St. Vincent and the Grenadines has reminded rich countries to honor their pledges of development assistance to poorer nations, especially in the wake of the global economic crisis.
Addressing the fifth United Nations High Level Dialogue on Financing for Development, U.N. Ambassador Camillo Gonsalves said that Official Development Assistance (ODA) is not charity.
“It is an investment in international peace and security, and it is a necessary counterweight, albeit an inadequate one, against systemic inequalities in global trade and capital flows that are fundamentally unbalanced and disadvantageous to many developing countries, particularly small states,” he said.
Gonsalves said that, since 1970, developed countries have been pledging to devote 0.7 percent of their national incomes to development assistance.
But, despite repeating that pledge in 2002, 2008 and 2009, he said rich nations delivered less than half of the promised assistance in 2010.
“Developing countries that have spoken today to highlight the massive shortfalls between [assistance] pledged and [assistance] delivered are neither blaming nor begging,” Gonsalves said. “We are simply reminding our partners of the longstanding commitments that they made, upon which we rely, and which we expect to be honored.
“It remains a constant source of amazement that many states can regularly conjure up billions of dollars to prosecute discretionary wars and unilateral military interventions, almost on a whim, while developmental assistance stagnates, falls short of commitments, and is subject to all forms of creative accounting or empty sloganeering that have no impact on the bottom lines of developing states,” he added.
The Vincentian envoy also underscored an “urgent” call for debt relief to be extended to Caribbean Community (CARICOM) states, pointing out that five of them have debt-to-gross domestic product (GDP) ratios in excess of 100 percent, while another four exceed 70 percent.
However, because of CARICOM states’ “middle-income” status, Gonsalves said they were often excluded from debt-forgiveness schemes, a stance he described as “shortsighted and ultimately counterproductive.”
Gonsalves said providing negotiated debt-relief to CARICOM states “on a regional basis is the morally correct, fiscally prudent, and developmentally logical approach to our region’s growing debt burdens.”
Although the current High-Level dialogue on Financing for Development is occurring in the shadow of the worst financial and economic depression in decades, the Vincentian diplomat stated that the global meltdown “is not an excuse for failure to meet ODA commitments.”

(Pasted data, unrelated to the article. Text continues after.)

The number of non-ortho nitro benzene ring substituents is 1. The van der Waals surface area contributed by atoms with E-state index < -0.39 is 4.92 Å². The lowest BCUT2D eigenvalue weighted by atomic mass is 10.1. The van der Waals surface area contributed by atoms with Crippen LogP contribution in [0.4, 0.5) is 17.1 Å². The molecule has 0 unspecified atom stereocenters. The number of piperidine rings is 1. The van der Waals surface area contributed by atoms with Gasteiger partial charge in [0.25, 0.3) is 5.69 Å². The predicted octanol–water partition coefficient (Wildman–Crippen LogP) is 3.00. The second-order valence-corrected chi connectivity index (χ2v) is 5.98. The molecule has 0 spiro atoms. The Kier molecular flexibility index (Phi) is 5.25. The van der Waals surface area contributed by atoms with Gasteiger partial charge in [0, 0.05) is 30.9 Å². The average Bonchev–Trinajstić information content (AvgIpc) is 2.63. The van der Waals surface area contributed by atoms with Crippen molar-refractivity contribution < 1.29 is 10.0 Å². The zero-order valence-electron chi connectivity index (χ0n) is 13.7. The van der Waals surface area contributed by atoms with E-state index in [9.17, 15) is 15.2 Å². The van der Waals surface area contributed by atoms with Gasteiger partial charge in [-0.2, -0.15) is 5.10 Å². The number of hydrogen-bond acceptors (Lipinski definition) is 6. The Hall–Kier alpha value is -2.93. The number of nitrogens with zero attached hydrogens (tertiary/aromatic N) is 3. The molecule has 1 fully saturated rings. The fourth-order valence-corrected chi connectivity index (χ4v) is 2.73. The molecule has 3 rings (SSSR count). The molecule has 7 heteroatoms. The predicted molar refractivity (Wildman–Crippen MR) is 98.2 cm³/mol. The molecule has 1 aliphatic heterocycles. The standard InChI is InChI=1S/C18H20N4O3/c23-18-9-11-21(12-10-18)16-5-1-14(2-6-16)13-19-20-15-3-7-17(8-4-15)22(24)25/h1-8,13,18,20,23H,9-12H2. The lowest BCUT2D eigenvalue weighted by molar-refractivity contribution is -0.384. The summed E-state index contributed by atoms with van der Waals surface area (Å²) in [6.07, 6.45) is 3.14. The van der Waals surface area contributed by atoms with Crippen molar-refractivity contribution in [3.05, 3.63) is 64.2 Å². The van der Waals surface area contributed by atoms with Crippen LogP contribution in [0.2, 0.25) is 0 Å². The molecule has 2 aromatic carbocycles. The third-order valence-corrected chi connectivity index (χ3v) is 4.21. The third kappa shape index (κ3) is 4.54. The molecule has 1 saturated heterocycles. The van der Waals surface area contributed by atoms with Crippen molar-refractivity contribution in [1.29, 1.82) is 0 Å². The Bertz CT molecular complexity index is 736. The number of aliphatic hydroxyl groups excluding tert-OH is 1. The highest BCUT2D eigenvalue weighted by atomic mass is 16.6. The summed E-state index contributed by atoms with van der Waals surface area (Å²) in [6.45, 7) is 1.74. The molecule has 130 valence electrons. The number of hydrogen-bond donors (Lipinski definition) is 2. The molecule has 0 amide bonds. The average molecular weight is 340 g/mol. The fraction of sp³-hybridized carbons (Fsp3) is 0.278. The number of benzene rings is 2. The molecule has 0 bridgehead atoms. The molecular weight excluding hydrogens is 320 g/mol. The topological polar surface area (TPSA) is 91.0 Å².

Citing the outcome of the 2009 United Nations High Level Conference on the World Economic and Financial Crisis and its Impact on Development, which was co-chaired by St. Vincent and the Grenadines, Gonsalves reminded delegates that the “consensus outcome of the U.N. conference on the crisis stressed that the crisis, in and of itself, necessitated urgent compliance with existing targets.”
“In this time of global economic recession, the focus should not be on delaying or avoiding the implementation of FFD commitments, but rather on accelerating and strengthening those promises in the assistance of those who played no role in creating the crisis in the first place,” he said.
At the same time, Gonsalves expressed appreciation for “the efforts of all of our development partners – particularly in these times of increased global economic instability.”
However, despite gratitude for the assistance that his country and other developing states have received, Gonsalves stated that “the inescapable fact is that total ODA is far short of the required or promised minimums.”
Paraphrasing the legendary reggae super star Bob Marley’s hit song, “Them Belly Full (But We Hungry),” the diplomat said “the developmental pot may be cooking, but the food in it is not enough.”
“Development costs money, and while many states have demonstrated an unerring ability to renege on their commitments to assist, our governments cannot renege on our own solemn commitments to the people-centered development and advancement of our populations,” he said.
The fifth United Nations High Level Dialogue on Financing for Development was organised under the theme “The Monterrey Consensus and Doha Declaration on Financing for Development: status of implementation and tasks ahead.”
The Monterrey Consensus was the outcome of a 2002 United Nations conference that took place in Monterrey, Mexico.
The consensus was adopted by all countries as a blueprint for mobilizing and utilizing financing for development.
The Doha Declaration on Financing for Development was a 2008 follow-up to the Monterrey Consensus, which sought to add greater detail to the broad areas of agreement that were arrived at in Monterrey.